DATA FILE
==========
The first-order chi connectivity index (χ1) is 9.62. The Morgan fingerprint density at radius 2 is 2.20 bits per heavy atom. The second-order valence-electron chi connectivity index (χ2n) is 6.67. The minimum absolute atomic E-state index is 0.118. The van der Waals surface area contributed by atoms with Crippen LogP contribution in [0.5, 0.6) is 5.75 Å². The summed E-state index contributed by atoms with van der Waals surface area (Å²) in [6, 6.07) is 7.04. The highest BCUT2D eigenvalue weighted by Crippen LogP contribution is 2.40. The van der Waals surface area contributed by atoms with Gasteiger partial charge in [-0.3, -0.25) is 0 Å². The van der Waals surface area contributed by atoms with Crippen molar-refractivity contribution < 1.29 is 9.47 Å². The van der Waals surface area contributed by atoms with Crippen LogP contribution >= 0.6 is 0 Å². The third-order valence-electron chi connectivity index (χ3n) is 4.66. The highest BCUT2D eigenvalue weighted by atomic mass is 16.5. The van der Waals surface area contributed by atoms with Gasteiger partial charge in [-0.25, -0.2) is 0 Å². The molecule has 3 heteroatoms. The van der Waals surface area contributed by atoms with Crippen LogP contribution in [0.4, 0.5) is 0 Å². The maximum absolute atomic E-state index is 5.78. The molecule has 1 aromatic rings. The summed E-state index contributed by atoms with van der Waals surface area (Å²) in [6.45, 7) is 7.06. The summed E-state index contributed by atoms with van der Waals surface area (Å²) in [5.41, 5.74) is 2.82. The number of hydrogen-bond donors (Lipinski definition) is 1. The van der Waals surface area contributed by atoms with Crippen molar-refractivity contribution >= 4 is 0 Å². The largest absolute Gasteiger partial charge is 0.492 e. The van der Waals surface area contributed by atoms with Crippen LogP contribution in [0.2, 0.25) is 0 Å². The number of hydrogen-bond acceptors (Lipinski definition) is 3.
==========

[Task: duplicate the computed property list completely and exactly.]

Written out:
The first-order chi connectivity index (χ1) is 9.62. The Morgan fingerprint density at radius 2 is 2.20 bits per heavy atom. The second-order valence-electron chi connectivity index (χ2n) is 6.67. The minimum absolute atomic E-state index is 0.118. The van der Waals surface area contributed by atoms with Crippen LogP contribution in [0.5, 0.6) is 5.75 Å². The summed E-state index contributed by atoms with van der Waals surface area (Å²) in [6, 6.07) is 7.04. The highest BCUT2D eigenvalue weighted by Crippen LogP contribution is 2.40. The van der Waals surface area contributed by atoms with Gasteiger partial charge in [-0.3, -0.25) is 0 Å². The van der Waals surface area contributed by atoms with Crippen molar-refractivity contribution < 1.29 is 9.47 Å². The van der Waals surface area contributed by atoms with Crippen LogP contribution >= 0.6 is 0 Å². The third-order valence-electron chi connectivity index (χ3n) is 4.66. The highest BCUT2D eigenvalue weighted by atomic mass is 16.5. The van der Waals surface area contributed by atoms with Gasteiger partial charge in [-0.25, -0.2) is 0 Å². The molecule has 3 heteroatoms. The van der Waals surface area contributed by atoms with Crippen LogP contribution in [0.4, 0.5) is 0 Å². The maximum absolute atomic E-state index is 5.78. The molecule has 1 aromatic rings. The summed E-state index contributed by atoms with van der Waals surface area (Å²) in [6.45, 7) is 7.06. The summed E-state index contributed by atoms with van der Waals surface area (Å²) in [5.41, 5.74) is 2.82. The number of hydrogen-bond donors (Lipinski definition) is 1. The van der Waals surface area contributed by atoms with Crippen molar-refractivity contribution >= 4 is 0 Å². The largest absolute Gasteiger partial charge is 0.492 e. The van der Waals surface area contributed by atoms with Crippen LogP contribution in [0.2, 0.25) is 0 Å². The number of hydrogen-bond acceptors (Lipinski definition) is 3.